Given the current state of the United States and the world, most of us just want something that simply makes us feel good inside. Well, one of the best shows on television has returned to do just that.
The NBC sitcom The Good Place returned for its third season on Sept. 27, and it remains to be an offbeat, uproarious and purely enjoyable half-hour. You wouldn’t think a show that heavily features the works of philosophers like Immanuel Kant, Soren Kierkegaard and T.M. Scanlon could be both critically and commercially successful, but somehow, it is. And this praise is for good reason. Thanks to shows like Breaking Bad and Mad Men, television is smack in the middle of the “Age of the Antihero,” where plots are constructed around white men, but with a twist – they’re bad.
Audiences have been encouraged to root for villainous humans for the last decade or so of television, but The Good Place almost actively rejects that premise. In this case, the show features literal demons, but they are far from central to its plot. The Good Place is unique in the context of 2018 T.V. shows because it centers around people who have glaring character flaws but progressively become better by helping each other and constantly striving to become the best versions of themselves.
The Good Place centers around six individuals, including four humans: self-proclaimed Arizona “trash bag” Eleanor Shellstrop (Kristen Bell), neurotic and worldly moral philosophy professor Chidi Anagonye (William Jackson Harper), self-important British socialite Tahani Al-Jamil (Jameela Jamil) and well-meaning but impossibly stupid Floridian Jason Mendoza (Manny Jacinto). They are joined by eternal being Michael (Ted Danson) and Janet, the “anthropomorphized vessel for all knowledge in the universe” (D’Arcy Carden).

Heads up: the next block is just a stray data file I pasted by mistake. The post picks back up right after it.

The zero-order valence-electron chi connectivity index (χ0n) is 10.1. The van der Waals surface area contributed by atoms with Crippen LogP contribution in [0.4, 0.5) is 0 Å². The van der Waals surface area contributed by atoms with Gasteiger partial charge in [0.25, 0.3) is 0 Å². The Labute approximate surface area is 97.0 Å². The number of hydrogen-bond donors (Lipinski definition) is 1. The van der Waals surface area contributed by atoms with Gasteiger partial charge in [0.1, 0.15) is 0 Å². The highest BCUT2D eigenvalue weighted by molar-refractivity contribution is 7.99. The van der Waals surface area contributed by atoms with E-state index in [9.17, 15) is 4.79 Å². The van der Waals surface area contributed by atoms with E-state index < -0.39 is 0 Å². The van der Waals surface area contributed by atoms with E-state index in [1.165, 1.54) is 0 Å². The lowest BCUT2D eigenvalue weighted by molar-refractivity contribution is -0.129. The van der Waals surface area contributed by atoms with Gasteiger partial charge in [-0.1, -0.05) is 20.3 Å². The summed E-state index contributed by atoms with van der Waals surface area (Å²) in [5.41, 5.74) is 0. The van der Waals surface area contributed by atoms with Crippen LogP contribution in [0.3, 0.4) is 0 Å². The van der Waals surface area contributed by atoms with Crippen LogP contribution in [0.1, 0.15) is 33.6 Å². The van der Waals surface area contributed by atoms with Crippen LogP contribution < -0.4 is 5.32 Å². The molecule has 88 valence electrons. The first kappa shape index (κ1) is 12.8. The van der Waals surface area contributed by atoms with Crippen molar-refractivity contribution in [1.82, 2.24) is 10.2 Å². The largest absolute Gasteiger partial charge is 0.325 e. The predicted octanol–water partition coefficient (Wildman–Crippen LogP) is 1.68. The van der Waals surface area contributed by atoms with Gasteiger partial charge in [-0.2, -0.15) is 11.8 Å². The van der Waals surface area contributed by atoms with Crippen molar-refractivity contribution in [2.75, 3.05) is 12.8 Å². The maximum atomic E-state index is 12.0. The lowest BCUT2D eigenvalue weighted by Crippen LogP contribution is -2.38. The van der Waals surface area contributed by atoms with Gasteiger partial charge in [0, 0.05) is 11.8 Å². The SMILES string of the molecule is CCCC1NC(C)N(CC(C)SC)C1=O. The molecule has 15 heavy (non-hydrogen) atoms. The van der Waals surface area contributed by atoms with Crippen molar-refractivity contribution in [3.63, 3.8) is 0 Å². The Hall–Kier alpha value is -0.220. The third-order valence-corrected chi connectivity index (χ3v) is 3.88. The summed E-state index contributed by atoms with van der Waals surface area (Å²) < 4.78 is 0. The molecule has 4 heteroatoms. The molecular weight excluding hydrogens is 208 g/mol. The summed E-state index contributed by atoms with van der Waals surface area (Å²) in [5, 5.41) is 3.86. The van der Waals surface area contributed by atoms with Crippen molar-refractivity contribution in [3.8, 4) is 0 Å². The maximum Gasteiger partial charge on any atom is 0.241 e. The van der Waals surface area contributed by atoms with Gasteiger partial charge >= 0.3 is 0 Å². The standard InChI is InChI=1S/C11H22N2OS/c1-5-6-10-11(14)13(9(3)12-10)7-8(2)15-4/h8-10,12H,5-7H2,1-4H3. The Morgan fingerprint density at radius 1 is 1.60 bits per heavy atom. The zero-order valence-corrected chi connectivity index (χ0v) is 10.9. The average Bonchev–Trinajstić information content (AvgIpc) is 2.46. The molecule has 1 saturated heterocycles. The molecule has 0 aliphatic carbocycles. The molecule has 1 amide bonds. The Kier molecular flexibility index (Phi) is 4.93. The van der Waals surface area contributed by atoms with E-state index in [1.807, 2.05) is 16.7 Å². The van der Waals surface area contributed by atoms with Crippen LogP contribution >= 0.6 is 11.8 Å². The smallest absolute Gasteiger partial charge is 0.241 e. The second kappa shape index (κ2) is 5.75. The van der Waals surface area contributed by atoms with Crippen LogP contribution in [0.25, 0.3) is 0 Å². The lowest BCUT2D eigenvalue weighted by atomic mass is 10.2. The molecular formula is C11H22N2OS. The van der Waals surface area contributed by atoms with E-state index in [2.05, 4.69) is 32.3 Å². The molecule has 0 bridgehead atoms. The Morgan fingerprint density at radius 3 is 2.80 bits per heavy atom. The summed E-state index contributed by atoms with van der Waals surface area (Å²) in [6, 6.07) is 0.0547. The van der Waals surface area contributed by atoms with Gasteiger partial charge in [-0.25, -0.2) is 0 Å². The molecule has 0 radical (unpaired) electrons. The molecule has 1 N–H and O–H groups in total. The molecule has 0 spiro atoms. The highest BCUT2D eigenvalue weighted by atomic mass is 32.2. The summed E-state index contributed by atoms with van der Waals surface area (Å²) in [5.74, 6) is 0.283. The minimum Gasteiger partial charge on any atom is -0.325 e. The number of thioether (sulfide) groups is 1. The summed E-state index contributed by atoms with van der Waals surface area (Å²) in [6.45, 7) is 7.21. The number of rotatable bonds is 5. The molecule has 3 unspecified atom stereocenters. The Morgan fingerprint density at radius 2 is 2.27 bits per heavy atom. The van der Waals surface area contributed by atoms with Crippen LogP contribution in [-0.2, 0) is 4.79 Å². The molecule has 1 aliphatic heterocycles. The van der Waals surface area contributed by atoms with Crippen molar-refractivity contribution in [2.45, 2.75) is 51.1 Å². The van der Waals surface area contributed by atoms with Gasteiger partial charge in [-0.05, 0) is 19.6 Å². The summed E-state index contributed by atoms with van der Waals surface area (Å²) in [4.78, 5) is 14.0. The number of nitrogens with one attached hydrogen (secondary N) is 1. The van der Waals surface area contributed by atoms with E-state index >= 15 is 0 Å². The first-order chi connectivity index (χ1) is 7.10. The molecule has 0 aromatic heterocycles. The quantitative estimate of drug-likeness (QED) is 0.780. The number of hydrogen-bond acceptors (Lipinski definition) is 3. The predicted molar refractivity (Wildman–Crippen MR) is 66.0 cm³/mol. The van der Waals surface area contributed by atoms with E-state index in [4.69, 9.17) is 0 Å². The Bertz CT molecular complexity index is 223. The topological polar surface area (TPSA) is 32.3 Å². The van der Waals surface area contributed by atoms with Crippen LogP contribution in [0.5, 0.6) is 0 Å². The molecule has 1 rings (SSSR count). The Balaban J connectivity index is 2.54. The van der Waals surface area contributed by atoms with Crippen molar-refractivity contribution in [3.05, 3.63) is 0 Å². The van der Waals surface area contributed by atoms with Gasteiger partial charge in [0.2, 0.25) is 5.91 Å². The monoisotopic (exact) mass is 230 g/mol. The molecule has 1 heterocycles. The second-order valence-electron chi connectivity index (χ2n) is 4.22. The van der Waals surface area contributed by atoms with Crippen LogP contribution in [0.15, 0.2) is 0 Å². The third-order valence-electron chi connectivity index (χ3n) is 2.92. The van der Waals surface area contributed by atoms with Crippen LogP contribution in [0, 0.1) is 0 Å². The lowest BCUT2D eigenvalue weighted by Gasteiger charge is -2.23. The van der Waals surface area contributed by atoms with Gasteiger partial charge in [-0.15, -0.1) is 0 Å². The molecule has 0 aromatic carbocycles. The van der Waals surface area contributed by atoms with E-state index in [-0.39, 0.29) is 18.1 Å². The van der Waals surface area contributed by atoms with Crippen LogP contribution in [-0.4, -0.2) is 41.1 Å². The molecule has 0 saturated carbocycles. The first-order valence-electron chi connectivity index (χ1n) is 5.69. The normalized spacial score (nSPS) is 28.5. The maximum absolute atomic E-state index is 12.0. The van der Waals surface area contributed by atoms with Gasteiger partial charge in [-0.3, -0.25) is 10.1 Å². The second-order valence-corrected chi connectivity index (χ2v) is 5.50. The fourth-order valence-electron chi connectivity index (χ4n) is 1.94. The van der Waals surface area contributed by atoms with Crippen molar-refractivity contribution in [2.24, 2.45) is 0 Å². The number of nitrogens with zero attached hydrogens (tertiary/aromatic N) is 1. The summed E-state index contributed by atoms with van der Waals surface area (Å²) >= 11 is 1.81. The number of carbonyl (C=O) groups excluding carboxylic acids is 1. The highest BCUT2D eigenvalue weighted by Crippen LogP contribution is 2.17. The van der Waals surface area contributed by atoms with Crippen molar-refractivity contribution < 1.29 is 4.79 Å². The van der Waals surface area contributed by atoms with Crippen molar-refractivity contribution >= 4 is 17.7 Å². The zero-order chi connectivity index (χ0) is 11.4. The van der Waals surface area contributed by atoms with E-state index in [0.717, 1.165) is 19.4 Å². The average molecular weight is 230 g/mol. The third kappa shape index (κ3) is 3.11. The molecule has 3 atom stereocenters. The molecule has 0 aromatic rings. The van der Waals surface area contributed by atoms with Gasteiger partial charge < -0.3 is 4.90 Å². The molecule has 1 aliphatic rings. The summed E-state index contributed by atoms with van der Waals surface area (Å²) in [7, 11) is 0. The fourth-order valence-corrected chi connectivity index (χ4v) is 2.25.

As a professor of moral philosophy, Chidi teaches Eleanor and Jason about ethics while he, Michael, Tahani and Janet are all faced with moral quandaries and experience emotional growth as well. Throughout the first two seasons, Chidi overcomes his paralyzing fear of making decisions, Michael deals with an existential crisis, Tahani learns that there is more to life than appearances and Janet encounters feelings and emotions for the first time. All six characters struggle with facing these challenges at various times throughout the show, but eventually, they overcome their insecurities and address them head-on, much in the way that countless people have been helped through therapy.
Of course, kindness and fundamental decency don’t just set The Good Place apart in the current television landscape; these qualities are also increasingly hard to come by in real life. In a world that grows darker by the day, it is refreshing to watch a television show whose central premise revolves around people trying to better themselves and those around them with no cynical strings attached. Sure, each of the characters have shown their flaws at times throughout the show – even the not-a-robot Janet – but the thesis of The Good Place remains the same no matter what: just because people make a series of bad choices does not mean they cannot be redeemed at any point during (or after) their lives.
While The Good Place is by no definition a political show, its message of fundamental decency is particularly salient at this specific moment in time, where social media anger is the dominant societal emotion, and the president of the United States attempts to bully anyone from members of his administration like Jeff Sessions to activist-athletes like LeBron James. This is even a point addressed on the show, when Michael says, “[This incident] was a rare occurrence…like someone on the Internet saying, ‘You know what? You’ve convinced me I was wrong.’” The show is well aware of its purpose and function, so if you ever need a pick-me-up, log in to Netflix and search for it. The first two seasons are there, just waiting to warm your heart and mind.